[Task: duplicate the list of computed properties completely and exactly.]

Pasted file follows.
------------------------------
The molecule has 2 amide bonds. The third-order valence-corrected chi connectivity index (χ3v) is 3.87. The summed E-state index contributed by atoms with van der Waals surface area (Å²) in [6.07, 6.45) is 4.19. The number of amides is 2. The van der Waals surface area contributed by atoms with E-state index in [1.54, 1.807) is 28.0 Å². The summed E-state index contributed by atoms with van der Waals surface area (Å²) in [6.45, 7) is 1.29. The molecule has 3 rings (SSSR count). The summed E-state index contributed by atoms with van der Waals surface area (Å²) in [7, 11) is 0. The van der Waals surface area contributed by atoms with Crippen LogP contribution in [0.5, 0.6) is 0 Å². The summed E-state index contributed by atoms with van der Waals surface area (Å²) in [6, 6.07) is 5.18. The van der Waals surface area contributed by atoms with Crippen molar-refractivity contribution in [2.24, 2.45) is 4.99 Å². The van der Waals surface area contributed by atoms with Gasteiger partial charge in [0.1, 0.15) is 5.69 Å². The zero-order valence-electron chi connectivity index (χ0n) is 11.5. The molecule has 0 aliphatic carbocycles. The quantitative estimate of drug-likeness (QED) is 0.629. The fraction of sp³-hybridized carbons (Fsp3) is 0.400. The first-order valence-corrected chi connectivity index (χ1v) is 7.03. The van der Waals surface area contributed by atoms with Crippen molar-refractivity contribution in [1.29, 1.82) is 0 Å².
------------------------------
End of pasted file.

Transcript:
The molecule has 2 amide bonds. The third-order valence-corrected chi connectivity index (χ3v) is 3.87. The summed E-state index contributed by atoms with van der Waals surface area (Å²) in [6.07, 6.45) is 4.19. The number of amides is 2. The van der Waals surface area contributed by atoms with E-state index in [1.54, 1.807) is 28.0 Å². The summed E-state index contributed by atoms with van der Waals surface area (Å²) in [6.45, 7) is 1.29. The molecule has 3 rings (SSSR count). The summed E-state index contributed by atoms with van der Waals surface area (Å²) in [7, 11) is 0. The van der Waals surface area contributed by atoms with Crippen LogP contribution in [0.5, 0.6) is 0 Å². The summed E-state index contributed by atoms with van der Waals surface area (Å²) in [6, 6.07) is 5.18. The van der Waals surface area contributed by atoms with Crippen molar-refractivity contribution in [2.24, 2.45) is 4.99 Å². The van der Waals surface area contributed by atoms with Gasteiger partial charge in [0.1, 0.15) is 5.69 Å². The zero-order valence-electron chi connectivity index (χ0n) is 11.5. The molecule has 0 aliphatic carbocycles. The quantitative estimate of drug-likeness (QED) is 0.629. The fraction of sp³-hybridized carbons (Fsp3) is 0.400. The first-order valence-corrected chi connectivity index (χ1v) is 7.03. The van der Waals surface area contributed by atoms with Crippen molar-refractivity contribution in [1.29, 1.82) is 0 Å².